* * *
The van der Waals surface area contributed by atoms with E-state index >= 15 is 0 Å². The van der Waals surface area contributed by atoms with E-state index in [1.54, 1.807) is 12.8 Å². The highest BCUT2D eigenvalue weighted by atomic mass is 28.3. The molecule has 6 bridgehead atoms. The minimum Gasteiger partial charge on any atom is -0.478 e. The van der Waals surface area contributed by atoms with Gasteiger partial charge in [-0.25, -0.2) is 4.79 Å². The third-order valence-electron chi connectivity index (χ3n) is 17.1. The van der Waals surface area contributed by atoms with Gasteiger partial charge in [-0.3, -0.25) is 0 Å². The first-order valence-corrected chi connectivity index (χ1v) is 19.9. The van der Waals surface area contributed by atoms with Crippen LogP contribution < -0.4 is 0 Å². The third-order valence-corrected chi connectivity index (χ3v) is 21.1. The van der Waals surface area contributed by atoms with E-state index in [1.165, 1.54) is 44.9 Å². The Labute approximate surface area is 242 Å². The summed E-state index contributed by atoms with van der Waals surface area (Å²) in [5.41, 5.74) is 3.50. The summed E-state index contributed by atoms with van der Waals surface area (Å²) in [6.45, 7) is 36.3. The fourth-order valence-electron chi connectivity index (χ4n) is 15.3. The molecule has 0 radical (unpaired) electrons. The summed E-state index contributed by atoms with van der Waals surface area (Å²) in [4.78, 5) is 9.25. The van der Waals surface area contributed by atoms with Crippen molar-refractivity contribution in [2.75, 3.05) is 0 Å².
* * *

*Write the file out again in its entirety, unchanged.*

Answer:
The van der Waals surface area contributed by atoms with E-state index >= 15 is 0 Å². The van der Waals surface area contributed by atoms with E-state index in [1.54, 1.807) is 12.8 Å². The highest BCUT2D eigenvalue weighted by atomic mass is 28.3. The molecule has 6 bridgehead atoms. The minimum Gasteiger partial charge on any atom is -0.478 e. The van der Waals surface area contributed by atoms with Gasteiger partial charge in [-0.25, -0.2) is 4.79 Å². The third-order valence-electron chi connectivity index (χ3n) is 17.1. The van der Waals surface area contributed by atoms with Gasteiger partial charge in [-0.3, -0.25) is 0 Å². The first-order valence-corrected chi connectivity index (χ1v) is 19.9. The van der Waals surface area contributed by atoms with Crippen LogP contribution < -0.4 is 0 Å². The third-order valence-corrected chi connectivity index (χ3v) is 21.1. The van der Waals surface area contributed by atoms with E-state index in [1.165, 1.54) is 44.9 Å². The Labute approximate surface area is 242 Å². The summed E-state index contributed by atoms with van der Waals surface area (Å²) in [5.41, 5.74) is 3.50. The summed E-state index contributed by atoms with van der Waals surface area (Å²) in [6.45, 7) is 36.3. The fourth-order valence-electron chi connectivity index (χ4n) is 15.3. The molecule has 0 radical (unpaired) electrons. The summed E-state index contributed by atoms with van der Waals surface area (Å²) in [4.78, 5) is 9.25. The van der Waals surface area contributed by atoms with Crippen molar-refractivity contribution in [2.75, 3.05) is 0 Å².